Anxiety neurosis is the psychological disorder most commonly referred to as generalized anxiety disorder, or GAD. Sufferers of GAD make up nearly 1/5 of all anxiety diagnoses in adults, or 3.1 percent of the U.S. population. Characterized by excessive, exaggerated worrying or fear about everyday issues such as money, family, work or health, the symptoms of GAD can be overwhelming, at times to the point of being completely debilitating.
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Physical symptoms of generalized anxiety can be similar to or experienced as an anxiety or panic attack. Specifically, GAD symptoms felt in the body can include headaches and body aches, muscle tension, difficulty swallowing, trembling or twitching, sweating, gastrointestinal discomfort and nausea, diarrhea, feeling lightheaded or dizzy, feeling out of breath, hot flashes, and having to visit the bathroom often. In addition, sufferers of GAD can experiences sleep difficulties or insomnia, restlessness, fatigue or feeling tired for seemingly unknown reasons.
Behind GAD is worrying that is constant, chronic and unsubstantiated, experienced at a level of severity much more than the anxiety most people have from time to time. Sometimes just getting through the day can cause or increase feelings of anxiety. This tendency to ruminate can last all day, interfering with school, work or family, and causing sufferers to adopt a pessimistic attitude in which they always fear the worst.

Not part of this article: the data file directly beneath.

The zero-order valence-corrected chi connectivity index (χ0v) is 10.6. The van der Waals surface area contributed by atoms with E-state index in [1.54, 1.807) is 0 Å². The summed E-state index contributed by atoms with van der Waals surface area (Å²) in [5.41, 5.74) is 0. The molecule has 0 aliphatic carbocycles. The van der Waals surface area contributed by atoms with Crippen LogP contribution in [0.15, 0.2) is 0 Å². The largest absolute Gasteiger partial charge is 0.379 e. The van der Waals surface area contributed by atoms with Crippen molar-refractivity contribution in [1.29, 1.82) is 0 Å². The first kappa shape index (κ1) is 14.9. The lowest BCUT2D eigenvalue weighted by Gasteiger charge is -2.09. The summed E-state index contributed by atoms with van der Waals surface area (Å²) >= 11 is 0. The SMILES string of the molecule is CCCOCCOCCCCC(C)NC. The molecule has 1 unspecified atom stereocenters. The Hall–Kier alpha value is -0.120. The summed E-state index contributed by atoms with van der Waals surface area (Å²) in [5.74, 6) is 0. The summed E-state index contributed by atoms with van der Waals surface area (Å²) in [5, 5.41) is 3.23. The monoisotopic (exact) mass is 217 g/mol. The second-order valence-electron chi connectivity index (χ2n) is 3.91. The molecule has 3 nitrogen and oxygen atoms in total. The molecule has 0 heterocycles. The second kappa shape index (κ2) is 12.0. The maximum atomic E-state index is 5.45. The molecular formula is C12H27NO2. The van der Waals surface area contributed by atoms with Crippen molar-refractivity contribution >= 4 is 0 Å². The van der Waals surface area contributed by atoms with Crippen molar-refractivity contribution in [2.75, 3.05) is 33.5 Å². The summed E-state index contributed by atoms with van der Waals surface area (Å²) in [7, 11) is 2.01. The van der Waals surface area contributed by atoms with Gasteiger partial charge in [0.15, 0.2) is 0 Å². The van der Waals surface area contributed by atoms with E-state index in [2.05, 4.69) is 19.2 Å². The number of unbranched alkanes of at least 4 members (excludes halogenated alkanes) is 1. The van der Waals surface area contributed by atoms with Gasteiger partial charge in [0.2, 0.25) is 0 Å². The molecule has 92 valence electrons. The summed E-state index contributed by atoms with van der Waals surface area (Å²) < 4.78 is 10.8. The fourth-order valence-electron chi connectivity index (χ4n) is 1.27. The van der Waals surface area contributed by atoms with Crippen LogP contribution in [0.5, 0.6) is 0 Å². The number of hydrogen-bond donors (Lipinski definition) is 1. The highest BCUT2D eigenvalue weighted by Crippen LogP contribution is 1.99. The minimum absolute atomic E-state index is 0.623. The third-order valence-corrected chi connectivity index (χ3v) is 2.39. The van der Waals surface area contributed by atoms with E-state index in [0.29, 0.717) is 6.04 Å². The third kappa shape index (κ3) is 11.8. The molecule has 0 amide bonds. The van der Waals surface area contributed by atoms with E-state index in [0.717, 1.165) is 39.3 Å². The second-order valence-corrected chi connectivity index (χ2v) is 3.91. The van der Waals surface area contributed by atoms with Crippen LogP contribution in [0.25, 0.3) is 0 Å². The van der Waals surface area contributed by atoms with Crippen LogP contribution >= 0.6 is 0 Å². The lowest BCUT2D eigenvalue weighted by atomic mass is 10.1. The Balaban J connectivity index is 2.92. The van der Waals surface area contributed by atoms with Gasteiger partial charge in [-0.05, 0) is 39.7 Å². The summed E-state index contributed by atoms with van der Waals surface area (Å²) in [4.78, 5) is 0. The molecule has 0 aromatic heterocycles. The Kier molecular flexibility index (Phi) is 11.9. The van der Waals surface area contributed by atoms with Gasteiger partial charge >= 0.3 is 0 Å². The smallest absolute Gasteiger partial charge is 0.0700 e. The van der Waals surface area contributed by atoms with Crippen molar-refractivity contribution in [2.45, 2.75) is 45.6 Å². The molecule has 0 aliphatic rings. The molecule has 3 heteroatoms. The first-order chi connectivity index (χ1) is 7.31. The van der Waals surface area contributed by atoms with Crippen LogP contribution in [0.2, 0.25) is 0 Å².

In addition to worrying about everyday tasks and activities, people with GAD might worry about punctuality, conformity and perfectionism, the latter making them so unsure of themselves that they need to redo tasks in order to meet their perceived level of perfection.
Other Psychological Symptoms
Aside from the physical symptoms and worrying that define GAD, other symptoms that sufferers can experience include being easily distracted and having a hard time concentrating. When this affects their ability to complete tasks such as work duties or meeting deadlines, it can be a precursor to feeling even more anxious.
Operating at a heightened level of anxiety also makes those who suffer from GAD more prone to being on edge, and thus, more easily startled. When combined with fatigue or feeling exhausted from lack of quality sleep, it can increase the tendency to be moody or irritable.